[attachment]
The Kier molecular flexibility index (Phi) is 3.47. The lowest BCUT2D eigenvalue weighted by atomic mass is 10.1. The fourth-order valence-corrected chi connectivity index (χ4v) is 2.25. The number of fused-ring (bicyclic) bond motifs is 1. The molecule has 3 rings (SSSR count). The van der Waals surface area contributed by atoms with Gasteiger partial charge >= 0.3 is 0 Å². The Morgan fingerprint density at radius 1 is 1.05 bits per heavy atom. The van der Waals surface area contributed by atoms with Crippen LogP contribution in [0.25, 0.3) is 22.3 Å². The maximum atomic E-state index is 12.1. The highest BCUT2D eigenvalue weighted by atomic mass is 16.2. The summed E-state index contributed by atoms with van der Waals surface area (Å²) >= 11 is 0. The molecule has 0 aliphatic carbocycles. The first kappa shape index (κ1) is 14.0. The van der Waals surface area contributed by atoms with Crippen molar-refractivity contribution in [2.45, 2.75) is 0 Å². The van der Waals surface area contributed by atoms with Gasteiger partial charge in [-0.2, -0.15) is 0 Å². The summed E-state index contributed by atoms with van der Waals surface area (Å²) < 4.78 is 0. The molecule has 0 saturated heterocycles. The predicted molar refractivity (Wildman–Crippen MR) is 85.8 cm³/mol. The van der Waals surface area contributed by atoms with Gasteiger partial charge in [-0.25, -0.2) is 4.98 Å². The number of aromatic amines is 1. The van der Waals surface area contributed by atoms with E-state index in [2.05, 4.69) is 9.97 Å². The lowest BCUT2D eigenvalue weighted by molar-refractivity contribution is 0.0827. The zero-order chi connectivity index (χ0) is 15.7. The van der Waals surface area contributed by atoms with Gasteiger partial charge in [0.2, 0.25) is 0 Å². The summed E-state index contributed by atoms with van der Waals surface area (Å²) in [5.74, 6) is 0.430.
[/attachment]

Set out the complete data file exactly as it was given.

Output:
The Kier molecular flexibility index (Phi) is 3.47. The lowest BCUT2D eigenvalue weighted by atomic mass is 10.1. The fourth-order valence-corrected chi connectivity index (χ4v) is 2.25. The number of fused-ring (bicyclic) bond motifs is 1. The molecule has 3 rings (SSSR count). The van der Waals surface area contributed by atoms with Gasteiger partial charge >= 0.3 is 0 Å². The Morgan fingerprint density at radius 1 is 1.05 bits per heavy atom. The van der Waals surface area contributed by atoms with Crippen LogP contribution in [0.25, 0.3) is 22.3 Å². The maximum atomic E-state index is 12.1. The highest BCUT2D eigenvalue weighted by atomic mass is 16.2. The summed E-state index contributed by atoms with van der Waals surface area (Å²) >= 11 is 0. The molecule has 0 aliphatic carbocycles. The first kappa shape index (κ1) is 14.0. The van der Waals surface area contributed by atoms with Crippen molar-refractivity contribution in [2.45, 2.75) is 0 Å². The van der Waals surface area contributed by atoms with Gasteiger partial charge in [-0.2, -0.15) is 0 Å². The summed E-state index contributed by atoms with van der Waals surface area (Å²) < 4.78 is 0. The molecule has 0 saturated heterocycles. The predicted molar refractivity (Wildman–Crippen MR) is 85.8 cm³/mol. The van der Waals surface area contributed by atoms with Gasteiger partial charge in [-0.25, -0.2) is 4.98 Å². The number of aromatic amines is 1. The van der Waals surface area contributed by atoms with E-state index in [2.05, 4.69) is 9.97 Å². The lowest BCUT2D eigenvalue weighted by molar-refractivity contribution is 0.0827. The zero-order chi connectivity index (χ0) is 15.7. The van der Waals surface area contributed by atoms with Gasteiger partial charge in [0.2, 0.25) is 0 Å². The summed E-state index contributed by atoms with van der Waals surface area (Å²) in [5.74, 6) is 0.430.